The reason for grading the card will greatly determine which service to choose. If the card is for a personal collection or to protect the card long term, there is no need to pay for the premium service. For cards that will have significant resale value and for quick turnaround to meet demand windows, it will be imperative to pay extra for the Express or Premium service.
In addition to having the card graded, BGS offers other options. For cards produced prior to 1981, there is a service called “Beckett Vintage Grading”. The slabs look a little different and grading accounts for the technology used to produce cards during that era.
Beyond grading cards, Beckett services can also be used to authenticate cards and autographs. Especially true for older cards, there can be a number of fake cards in circulation. Having the card authenticated can improve the value, though not as much as having it graded. The same is true for player autographs. Beckett Authentication will examine the autograph and certify it to be authentic.
GETTING A CARD GRADED FOR THE FIRST TIME
By Christopher Harris
Back in the summer of 2021 — while still learning more about the wonderful world of collecting soccer trading cards — I bought a box of Panini Chronicles. Inside, the mega box were three mini-boxes — one each for the Premier League, LaLiga and Serie A. As I unboxed the cards live on YouTube, I pulled an autographed Neymar card.
While I was certainly pleased with getting it, I didn’t realize how much of a pull that was. It was weeks later that it finally sunk in.
How? Well I decided to use your own money to get it graded. This was my first experience with getting any of my soccer stickers or trading cards professionally graded, so it was a completely new experience for me.
I followed Christopher Mosinski’s advice above, and found a card that had a low ‘pop’ count. The number of times it had been graded was zero, so that was a good start. And with it being a card autographed by Neymar Jr., it was obviously something of value. Given the combination of those two factors and my plan to hold on to the card for several years, getting it graded (which would increase the worth of the card) seemed like a smart idea.
After packing the card and filling out the printed submission form, I decided to go with the Premium Grading (which included the sub-grades, so I would know if there were any imperfections in the card). I shipped it to Beckett.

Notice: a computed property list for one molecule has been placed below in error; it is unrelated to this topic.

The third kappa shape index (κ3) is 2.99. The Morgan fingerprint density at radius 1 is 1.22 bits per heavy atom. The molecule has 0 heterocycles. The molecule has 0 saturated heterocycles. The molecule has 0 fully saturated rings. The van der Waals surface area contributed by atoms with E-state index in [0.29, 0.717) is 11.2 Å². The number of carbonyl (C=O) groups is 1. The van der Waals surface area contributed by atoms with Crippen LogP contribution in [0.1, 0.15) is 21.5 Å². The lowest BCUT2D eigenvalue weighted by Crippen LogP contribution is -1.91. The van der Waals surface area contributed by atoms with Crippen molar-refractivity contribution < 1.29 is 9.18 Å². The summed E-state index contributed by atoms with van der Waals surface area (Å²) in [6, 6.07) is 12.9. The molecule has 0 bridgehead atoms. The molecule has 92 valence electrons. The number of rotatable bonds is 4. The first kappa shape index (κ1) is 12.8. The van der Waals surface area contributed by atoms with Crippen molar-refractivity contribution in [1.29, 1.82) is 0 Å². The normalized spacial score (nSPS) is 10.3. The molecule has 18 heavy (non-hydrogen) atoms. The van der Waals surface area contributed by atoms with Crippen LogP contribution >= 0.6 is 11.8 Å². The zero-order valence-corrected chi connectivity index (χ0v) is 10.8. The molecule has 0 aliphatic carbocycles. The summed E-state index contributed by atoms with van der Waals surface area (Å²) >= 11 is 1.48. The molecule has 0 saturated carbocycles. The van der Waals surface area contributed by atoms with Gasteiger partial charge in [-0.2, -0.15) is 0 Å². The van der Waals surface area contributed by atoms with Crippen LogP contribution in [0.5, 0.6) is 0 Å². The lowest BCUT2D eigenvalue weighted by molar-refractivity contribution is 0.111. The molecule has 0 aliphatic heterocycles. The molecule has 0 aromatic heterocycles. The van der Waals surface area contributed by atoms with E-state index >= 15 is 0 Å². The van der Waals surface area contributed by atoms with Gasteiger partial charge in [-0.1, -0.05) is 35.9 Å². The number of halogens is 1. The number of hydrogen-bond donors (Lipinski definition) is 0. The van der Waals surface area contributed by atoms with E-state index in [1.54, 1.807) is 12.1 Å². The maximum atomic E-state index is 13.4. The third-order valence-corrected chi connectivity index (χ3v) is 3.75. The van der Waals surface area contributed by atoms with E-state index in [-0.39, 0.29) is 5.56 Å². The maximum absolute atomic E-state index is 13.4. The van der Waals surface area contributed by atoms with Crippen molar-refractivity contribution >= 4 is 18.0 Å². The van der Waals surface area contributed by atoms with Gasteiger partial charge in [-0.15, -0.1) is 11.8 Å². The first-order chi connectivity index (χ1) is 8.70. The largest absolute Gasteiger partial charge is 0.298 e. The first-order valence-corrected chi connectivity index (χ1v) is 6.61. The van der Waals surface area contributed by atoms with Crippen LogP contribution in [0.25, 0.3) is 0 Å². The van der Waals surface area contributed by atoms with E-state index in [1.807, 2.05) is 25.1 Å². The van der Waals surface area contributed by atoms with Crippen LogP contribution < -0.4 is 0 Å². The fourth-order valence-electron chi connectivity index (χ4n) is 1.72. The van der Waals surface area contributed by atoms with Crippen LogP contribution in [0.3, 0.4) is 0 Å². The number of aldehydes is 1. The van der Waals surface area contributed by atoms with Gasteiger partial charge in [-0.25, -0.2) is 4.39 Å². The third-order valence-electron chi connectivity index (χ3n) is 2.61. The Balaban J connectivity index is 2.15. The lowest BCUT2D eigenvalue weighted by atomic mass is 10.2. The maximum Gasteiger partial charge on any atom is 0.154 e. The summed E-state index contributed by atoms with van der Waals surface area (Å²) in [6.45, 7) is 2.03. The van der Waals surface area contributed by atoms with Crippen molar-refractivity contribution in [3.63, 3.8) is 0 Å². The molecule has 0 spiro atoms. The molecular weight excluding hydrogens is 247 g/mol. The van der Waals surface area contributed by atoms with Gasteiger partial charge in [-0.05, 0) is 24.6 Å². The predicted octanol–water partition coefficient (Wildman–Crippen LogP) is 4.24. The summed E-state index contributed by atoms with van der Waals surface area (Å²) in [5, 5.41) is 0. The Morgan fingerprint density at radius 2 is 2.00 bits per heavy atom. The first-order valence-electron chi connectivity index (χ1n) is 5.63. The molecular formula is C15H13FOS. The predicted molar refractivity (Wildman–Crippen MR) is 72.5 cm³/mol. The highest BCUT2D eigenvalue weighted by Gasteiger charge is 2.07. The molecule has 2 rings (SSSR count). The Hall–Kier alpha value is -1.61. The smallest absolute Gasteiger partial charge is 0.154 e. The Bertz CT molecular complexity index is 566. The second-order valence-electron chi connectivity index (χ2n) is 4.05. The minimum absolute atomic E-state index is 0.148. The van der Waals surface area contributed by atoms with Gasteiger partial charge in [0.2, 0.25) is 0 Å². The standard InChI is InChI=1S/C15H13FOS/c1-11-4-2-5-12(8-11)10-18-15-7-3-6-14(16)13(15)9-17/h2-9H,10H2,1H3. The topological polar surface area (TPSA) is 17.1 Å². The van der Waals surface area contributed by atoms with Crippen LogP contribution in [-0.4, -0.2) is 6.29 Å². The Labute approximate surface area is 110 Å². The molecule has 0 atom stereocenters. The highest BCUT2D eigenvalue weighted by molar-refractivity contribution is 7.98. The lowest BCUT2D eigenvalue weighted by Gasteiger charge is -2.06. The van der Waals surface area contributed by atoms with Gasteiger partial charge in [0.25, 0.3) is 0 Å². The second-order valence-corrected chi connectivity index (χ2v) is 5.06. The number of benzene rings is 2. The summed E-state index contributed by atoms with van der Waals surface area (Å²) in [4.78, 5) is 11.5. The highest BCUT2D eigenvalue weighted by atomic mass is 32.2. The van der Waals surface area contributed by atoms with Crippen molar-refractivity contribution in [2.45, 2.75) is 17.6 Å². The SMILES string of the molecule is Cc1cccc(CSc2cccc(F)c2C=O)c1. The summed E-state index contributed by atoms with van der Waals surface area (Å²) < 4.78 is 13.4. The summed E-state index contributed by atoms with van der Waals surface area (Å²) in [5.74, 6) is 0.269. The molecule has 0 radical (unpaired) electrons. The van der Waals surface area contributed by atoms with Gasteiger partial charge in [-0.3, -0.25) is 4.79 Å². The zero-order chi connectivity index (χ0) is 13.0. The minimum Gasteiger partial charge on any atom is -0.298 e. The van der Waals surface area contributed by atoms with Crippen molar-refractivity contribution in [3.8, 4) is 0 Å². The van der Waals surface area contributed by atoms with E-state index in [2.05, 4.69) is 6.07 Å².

Within 10 days, the graded Neymar card arrived on my doorstep. I didn’t record the unboxing but I was very pleased to see the final grade of the card (see the before and after photos below).
Beckett’s grading of my card indicated there was a slight imperfection in the corners, which after looking at more closely, I saw the same thing. Overall, scoring a 8.5 BGS rating for my first-ever graded card seemed very fair. And now that I have it graded, seeing it encased in the protective slab, it finally sunk in with me how fortunate and honored I am to have the card as part of my collection. Plus, as of press time, the autographed card is the only one to be graded by BGS, making it a pop count of one.
Will I get more cards graded in the future? Absolutely, especially now that I know how easy the process is.
Articles from our series focused on soccer trading cards and stickers:
• Soccer trading cards: Why it’s time to consider investing in the hobby
• What makes soccer trading cards valuable, and why and how to get them graded
• Collecting Panini’s Euro 2020 stickers is a perfect accompaniment to watching the tournament
• Where to buy soccer trading cards, and how hobby and retail boxes are different
Videos: Unboxing of soccer cards and stickers
• 2020/21 Obsidian soccer cards
• 2020/21 Topps Museum Collection: UEFA Champions League
• 2018/19, 2019/20 & 2020/21 Topps Bundesliga stickers
• 2020/21 Panini Prizm Premier League trading cards
• Euro 2020 Panini stickers
• Panini Chronicles box break featuring Neymar autograph
• Orbis World Cup 1990: The greatest soccer sticker album of all time
Author: Christopher Mosinski